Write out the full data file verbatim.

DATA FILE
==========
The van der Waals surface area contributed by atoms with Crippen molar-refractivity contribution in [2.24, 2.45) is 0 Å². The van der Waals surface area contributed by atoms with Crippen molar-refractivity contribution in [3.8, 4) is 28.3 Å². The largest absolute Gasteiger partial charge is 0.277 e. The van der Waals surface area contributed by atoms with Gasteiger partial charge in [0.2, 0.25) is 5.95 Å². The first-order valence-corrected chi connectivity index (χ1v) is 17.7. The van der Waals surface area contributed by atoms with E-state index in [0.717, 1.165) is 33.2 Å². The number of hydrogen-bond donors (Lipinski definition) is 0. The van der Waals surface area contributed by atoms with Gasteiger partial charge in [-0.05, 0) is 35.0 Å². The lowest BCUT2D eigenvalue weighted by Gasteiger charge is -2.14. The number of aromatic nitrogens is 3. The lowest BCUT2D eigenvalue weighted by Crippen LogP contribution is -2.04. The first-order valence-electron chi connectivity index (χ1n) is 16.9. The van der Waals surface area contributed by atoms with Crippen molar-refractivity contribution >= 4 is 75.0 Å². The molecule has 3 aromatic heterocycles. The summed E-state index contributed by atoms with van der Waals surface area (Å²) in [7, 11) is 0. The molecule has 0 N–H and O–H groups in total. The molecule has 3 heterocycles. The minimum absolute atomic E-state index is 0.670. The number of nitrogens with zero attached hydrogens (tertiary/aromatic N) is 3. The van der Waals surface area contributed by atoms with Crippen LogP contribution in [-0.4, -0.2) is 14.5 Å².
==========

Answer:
The van der Waals surface area contributed by atoms with Crippen molar-refractivity contribution in [2.24, 2.45) is 0 Å². The van der Waals surface area contributed by atoms with Crippen molar-refractivity contribution in [3.8, 4) is 28.3 Å². The largest absolute Gasteiger partial charge is 0.277 e. The van der Waals surface area contributed by atoms with Gasteiger partial charge in [0.2, 0.25) is 5.95 Å². The first-order valence-corrected chi connectivity index (χ1v) is 17.7. The van der Waals surface area contributed by atoms with E-state index in [0.717, 1.165) is 33.2 Å². The number of hydrogen-bond donors (Lipinski definition) is 0. The van der Waals surface area contributed by atoms with Gasteiger partial charge in [-0.05, 0) is 35.0 Å². The lowest BCUT2D eigenvalue weighted by Gasteiger charge is -2.14. The number of aromatic nitrogens is 3. The lowest BCUT2D eigenvalue weighted by Crippen LogP contribution is -2.04. The first-order valence-electron chi connectivity index (χ1n) is 16.9. The van der Waals surface area contributed by atoms with Crippen molar-refractivity contribution >= 4 is 75.0 Å². The molecule has 3 aromatic heterocycles. The summed E-state index contributed by atoms with van der Waals surface area (Å²) in [7, 11) is 0. The molecule has 0 N–H and O–H groups in total. The molecule has 3 heterocycles. The minimum absolute atomic E-state index is 0.670. The number of nitrogens with zero attached hydrogens (tertiary/aromatic N) is 3. The van der Waals surface area contributed by atoms with Crippen LogP contribution in [-0.4, -0.2) is 14.5 Å².